Silicon Valley trade school that trains essential workers at risk of closure
Article Posted on the San Jose Spotlight.
A longtime Silicon Valley trade school that trains essential workers such as electricians, mechanics and nurses could soon close its doors, the latest casualty of the coronavirus pandemic that’s swept the world.
But its leaders are fighting for a chance to survive another year. Officials from the Metropolitan Education District (MetroED) are asking the city of San Jose and Santa Clara County for $1 million total to keep the center from shuttering after significant financial losses tied to the public health emergency.
On Wednesday, MetroED leaders asked the city and the county for $500,000 each to allow the center to keep the lights on for the next year. The San Jose-based center, which was established 1968, helps provide vocational training for adults and students in programs such as culinary arts, manufacturing and medical assisting.
Linda Goytia, president of MetroED’s Governing Board, said the resources the center provides to students are irreplaceable, especially in training essential workers needed to fight COVID-19.
“(Our students) are going to be gainfully employed citizens and they’re going to make a significant contribution to the physical health of the region,” she said. “How is that not a win for everyone?”
MetroED is now facing “imminent closure,” according to letters sent to San Jose Mayor Sam Liccardo and Santa Clara County Board of Supervisors President Cindy Chavez.
City and county officials have not said whether they will invest in MetroED or when a decision will be made.
Goytia said the center’s current financial situation stems from the pandemic, as well as a lack of investment from local school districts, who send students to learn there.
More than 2,000 students applied to attend MetroED this upcoming academic year, Goytia said, but school districts only paid for enough seats in the center’s programs to send 1,262 students. Goytia said she doesn’t blame school districts for not sending more students.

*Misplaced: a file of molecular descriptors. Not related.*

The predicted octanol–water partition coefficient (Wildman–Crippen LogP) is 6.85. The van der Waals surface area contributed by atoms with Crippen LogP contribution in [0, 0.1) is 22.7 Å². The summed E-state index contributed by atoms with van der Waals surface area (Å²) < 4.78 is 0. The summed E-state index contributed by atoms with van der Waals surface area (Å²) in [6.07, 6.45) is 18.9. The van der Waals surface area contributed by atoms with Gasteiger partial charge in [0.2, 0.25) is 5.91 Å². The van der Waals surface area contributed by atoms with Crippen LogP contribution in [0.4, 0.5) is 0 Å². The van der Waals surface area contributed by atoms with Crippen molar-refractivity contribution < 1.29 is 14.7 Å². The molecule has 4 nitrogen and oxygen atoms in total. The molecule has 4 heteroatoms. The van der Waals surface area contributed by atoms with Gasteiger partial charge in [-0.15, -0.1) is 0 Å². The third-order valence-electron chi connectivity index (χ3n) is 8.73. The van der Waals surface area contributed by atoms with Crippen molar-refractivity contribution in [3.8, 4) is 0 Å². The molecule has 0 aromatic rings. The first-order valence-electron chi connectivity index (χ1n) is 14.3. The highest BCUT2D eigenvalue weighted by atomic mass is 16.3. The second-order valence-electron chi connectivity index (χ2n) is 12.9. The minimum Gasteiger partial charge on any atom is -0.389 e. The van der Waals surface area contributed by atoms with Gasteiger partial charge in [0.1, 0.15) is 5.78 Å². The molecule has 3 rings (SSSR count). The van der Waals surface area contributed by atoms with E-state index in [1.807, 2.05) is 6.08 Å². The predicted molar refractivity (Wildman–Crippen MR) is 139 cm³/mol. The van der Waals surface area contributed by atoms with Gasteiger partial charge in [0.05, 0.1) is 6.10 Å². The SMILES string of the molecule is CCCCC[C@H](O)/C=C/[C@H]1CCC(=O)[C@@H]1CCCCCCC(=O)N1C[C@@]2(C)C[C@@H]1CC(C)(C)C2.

“They’re also being forced to make the budget cuts due to COVID-19,” she said.
During shelter-in-place, MetroED’s Superintendent Alyssa Lynch said in an email, the organization closed a medical science class, closed a cybersecurity class and did not replace an instructor in the automotive program who retired, reducing four periods and 100 students of capacity.
Some San Jose residents said losing MetroED as a source of education for vulnerable families and to help train employees for local businesses would be a tragedy.
Jesse Gonzalez, a former MetroED student who earned oil change and digital multimeter certifications before graduating high school, said hearing that the center might close is sad and shocking.
“At my home school, Oak Grove, there are no programs like the ones at SVCTE (Silicon Valley Career Technical Education),” he said.
Ann Ravel, a former FEC commissioner who is now running for state Senate, said the local economy will suffer if MetroED closes and fewer people get the training they need to land good jobs.
Ravel and Goytia said the $500,000 requests are relatively small and that the city and county should show that they care through their budgets. “It’s actually a pretty minimal sum to make a really big difference,” Ravel said.
Goytia said the center lost $500,000 when one school district reduced the number of students it sent to MetroED.
“In the short term, I kept the ask low,” she said. “And $500,000, for this area, is a low ask. This is Silicon Valley.”
Along with providing programs that most high schools can’t offer, Gonzales said, MetroED shows students paths toward successful careers that don’t require college.
“That’s important, because I feel like in high school they tell you, ‘Go to college, go to college, go to college,’ ” Gonzalez said. “They don’t really show you different paths that you can take.”
Receiving money from the city and county is only the first step, Goytia said. She’s also calling on local politicians to advocate for MetroED to receive state funding again after cuts in 2013.
“Two or three years out, we’ll probably be forced to dip into reserves and you can’t do that for very long,” she said. “Because meanwhile, you still have to pay salaries and benefits and all those costs keep going up.”
Contact John Bricker at email@example.com or follow him @JohnMichaelBr15 on Twitter.
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